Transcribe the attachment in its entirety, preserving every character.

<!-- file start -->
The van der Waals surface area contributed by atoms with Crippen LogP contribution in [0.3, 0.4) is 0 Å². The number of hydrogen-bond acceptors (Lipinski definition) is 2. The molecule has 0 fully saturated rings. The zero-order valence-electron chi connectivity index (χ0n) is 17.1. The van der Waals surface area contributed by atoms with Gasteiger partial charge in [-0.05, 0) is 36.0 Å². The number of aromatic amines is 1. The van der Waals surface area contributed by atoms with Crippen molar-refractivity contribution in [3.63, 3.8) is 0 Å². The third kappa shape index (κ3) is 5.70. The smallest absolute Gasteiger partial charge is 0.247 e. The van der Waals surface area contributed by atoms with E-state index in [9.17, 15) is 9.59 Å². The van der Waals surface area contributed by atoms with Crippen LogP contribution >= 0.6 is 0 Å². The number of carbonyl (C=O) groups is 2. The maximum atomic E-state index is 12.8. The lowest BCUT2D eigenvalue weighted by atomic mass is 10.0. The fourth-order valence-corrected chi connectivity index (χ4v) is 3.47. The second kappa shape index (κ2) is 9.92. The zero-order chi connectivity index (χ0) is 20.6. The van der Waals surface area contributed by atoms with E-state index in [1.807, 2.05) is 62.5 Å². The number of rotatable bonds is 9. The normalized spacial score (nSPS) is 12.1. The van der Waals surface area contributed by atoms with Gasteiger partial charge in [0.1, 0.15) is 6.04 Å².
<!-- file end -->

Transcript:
The van der Waals surface area contributed by atoms with Crippen LogP contribution in [0.3, 0.4) is 0 Å². The number of hydrogen-bond acceptors (Lipinski definition) is 2. The molecule has 0 fully saturated rings. The zero-order valence-electron chi connectivity index (χ0n) is 17.1. The van der Waals surface area contributed by atoms with Gasteiger partial charge in [-0.05, 0) is 36.0 Å². The number of aromatic amines is 1. The van der Waals surface area contributed by atoms with Crippen molar-refractivity contribution in [3.63, 3.8) is 0 Å². The third kappa shape index (κ3) is 5.70. The smallest absolute Gasteiger partial charge is 0.247 e. The van der Waals surface area contributed by atoms with E-state index in [9.17, 15) is 9.59 Å². The van der Waals surface area contributed by atoms with Crippen LogP contribution >= 0.6 is 0 Å². The number of carbonyl (C=O) groups is 2. The maximum atomic E-state index is 12.8. The lowest BCUT2D eigenvalue weighted by atomic mass is 10.0. The fourth-order valence-corrected chi connectivity index (χ4v) is 3.47. The second kappa shape index (κ2) is 9.92. The zero-order chi connectivity index (χ0) is 20.6. The van der Waals surface area contributed by atoms with E-state index in [1.807, 2.05) is 62.5 Å². The number of rotatable bonds is 9. The normalized spacial score (nSPS) is 12.1. The van der Waals surface area contributed by atoms with Gasteiger partial charge in [0.1, 0.15) is 6.04 Å².